Europe divided: The Front National's absurd economics — #SaxoStrats
- France goes to ballot on April 23 for first round of presidential election
- Front National leader Marine Le Pen expected to make it to second round
- Front National's GDP growth forecasts unrealistic
- Public debt accumulation likely to accelerate under Le Pen stewardship
- Exit of common currency agreement virtually impossible
- Read more on our dedicated Europe divided page
What is very striking in this presidential election is that most candidates (especially François Fillon and Emmanuel Macron) have presented a quite cautious budget framework for the upcoming five years.
They have certainly learned the lesson after François Hollande presented overly optimistic economic forecasts at the occasion of the 2012 campaign which was shown to be completely disconnected from reality and had disastrous economic consequences.
In his programme, the incumbent president expected annual GDP growth to reach 2% from 2014 but it has only reached 0.9% between 2014 and 2016. Regarding public deficit, the goal was to reach 0% in 2017 but it should be around 2.7%, according to official forecast.
As a result of bad understanding of the economic situation, Hollande started to implement inadequate economic policy before being forced to massively increase taxation under the pressure of the European Commission.
A similar negative outcome is expected from Marine Le Pen’s programme. Until now, the far-right candidate has avoided presenting a detailed budget framework, which is the clear signal that the party is still not very confident regarding economic policy. The only data that has been published confirms an over-optimism bias that is not based on any credible facts.
The Front National expects a growth target of 2% from next year and 2.5% at the end of the five-year period. It is quite difficult to understand how the party could achieve such a high level of GDP growth, even considering that around $€86.5 billion spending is planned, without introducing any reforms that could push up economic activity (for instance by tackling the key issue of productivity).
The Front National has tried to deflect criticism by stressing it wants to intensify the fight against fraud and tax evasion. In 2014, this enabled the French government to get back €20 billion and nearly €21 billion in 2015. This is a significant amount but it only represents about one-twentieth of the current state expenditure. Even in the most optimistic scenario, it will not be enough for the Front National to finance all its new measures.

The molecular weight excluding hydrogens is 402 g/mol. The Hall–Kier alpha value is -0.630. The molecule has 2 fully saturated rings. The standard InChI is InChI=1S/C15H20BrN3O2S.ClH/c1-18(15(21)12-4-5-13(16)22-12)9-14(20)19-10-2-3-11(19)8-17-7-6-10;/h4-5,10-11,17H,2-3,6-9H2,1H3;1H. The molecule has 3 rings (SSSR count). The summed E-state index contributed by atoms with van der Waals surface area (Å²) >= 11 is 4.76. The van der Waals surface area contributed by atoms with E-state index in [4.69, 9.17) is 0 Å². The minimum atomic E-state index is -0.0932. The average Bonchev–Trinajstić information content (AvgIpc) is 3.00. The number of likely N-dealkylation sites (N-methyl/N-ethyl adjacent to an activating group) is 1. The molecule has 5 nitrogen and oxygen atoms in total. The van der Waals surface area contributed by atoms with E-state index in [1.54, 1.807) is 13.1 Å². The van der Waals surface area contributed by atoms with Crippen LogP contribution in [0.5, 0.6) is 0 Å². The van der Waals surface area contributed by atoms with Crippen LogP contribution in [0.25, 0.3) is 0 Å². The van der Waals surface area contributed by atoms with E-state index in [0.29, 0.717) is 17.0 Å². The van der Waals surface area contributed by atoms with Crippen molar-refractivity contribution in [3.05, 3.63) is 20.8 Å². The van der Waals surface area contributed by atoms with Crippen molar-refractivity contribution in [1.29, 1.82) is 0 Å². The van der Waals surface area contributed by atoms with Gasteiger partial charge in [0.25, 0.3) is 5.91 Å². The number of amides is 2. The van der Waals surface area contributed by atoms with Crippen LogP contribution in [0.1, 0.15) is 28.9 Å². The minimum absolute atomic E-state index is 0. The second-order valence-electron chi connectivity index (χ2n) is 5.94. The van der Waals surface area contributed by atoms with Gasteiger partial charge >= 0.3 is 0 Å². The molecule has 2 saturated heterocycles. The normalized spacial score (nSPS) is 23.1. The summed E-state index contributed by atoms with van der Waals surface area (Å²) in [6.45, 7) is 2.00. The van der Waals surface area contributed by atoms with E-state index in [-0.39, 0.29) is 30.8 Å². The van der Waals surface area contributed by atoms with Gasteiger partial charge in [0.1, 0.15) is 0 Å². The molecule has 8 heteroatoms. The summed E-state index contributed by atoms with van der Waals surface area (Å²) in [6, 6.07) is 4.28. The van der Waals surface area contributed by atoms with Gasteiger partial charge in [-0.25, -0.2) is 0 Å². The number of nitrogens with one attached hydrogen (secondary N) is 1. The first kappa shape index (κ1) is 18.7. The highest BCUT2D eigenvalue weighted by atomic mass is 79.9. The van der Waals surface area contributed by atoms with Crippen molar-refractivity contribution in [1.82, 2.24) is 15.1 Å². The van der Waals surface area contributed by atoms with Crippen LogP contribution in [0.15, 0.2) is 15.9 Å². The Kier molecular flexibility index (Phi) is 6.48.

Therefore, in a likely context of weak growth, it is almost impossible that public deficit would increase only by one point in the first year of the quinquennium before decreasing thereafter to reach 1.3% in 2022 as planned by the Front National. Lowering official retirement age to 60 years old again (versus 62 currently) is the social measure that is likely to weigh the most negatively on public expenditure and could lead the European Commission to engage an excessive deficit procedure against the country.
The cost of a euro area exit
For an economist, the main problem is that it is actually impossible to measure the economic effect of the Front National programme. Indeed, the cost of exit cannot be evaluated by econometric models since such a black swan has never happened in modern history. What is certain, however, is that euro area exit would lead to redenomination of the national debt into new franc.
The issue is not so much related to public debt but rather to private external debt of households and companies which reaches nearly 150% of GDP (i.e. more than public debt). It is obvious that foreign creditors will not accept easily a haircut and to be reimbursed in monkey money, which should cause numerous complaints in international jurisdictions and will block the entry of capital into the country.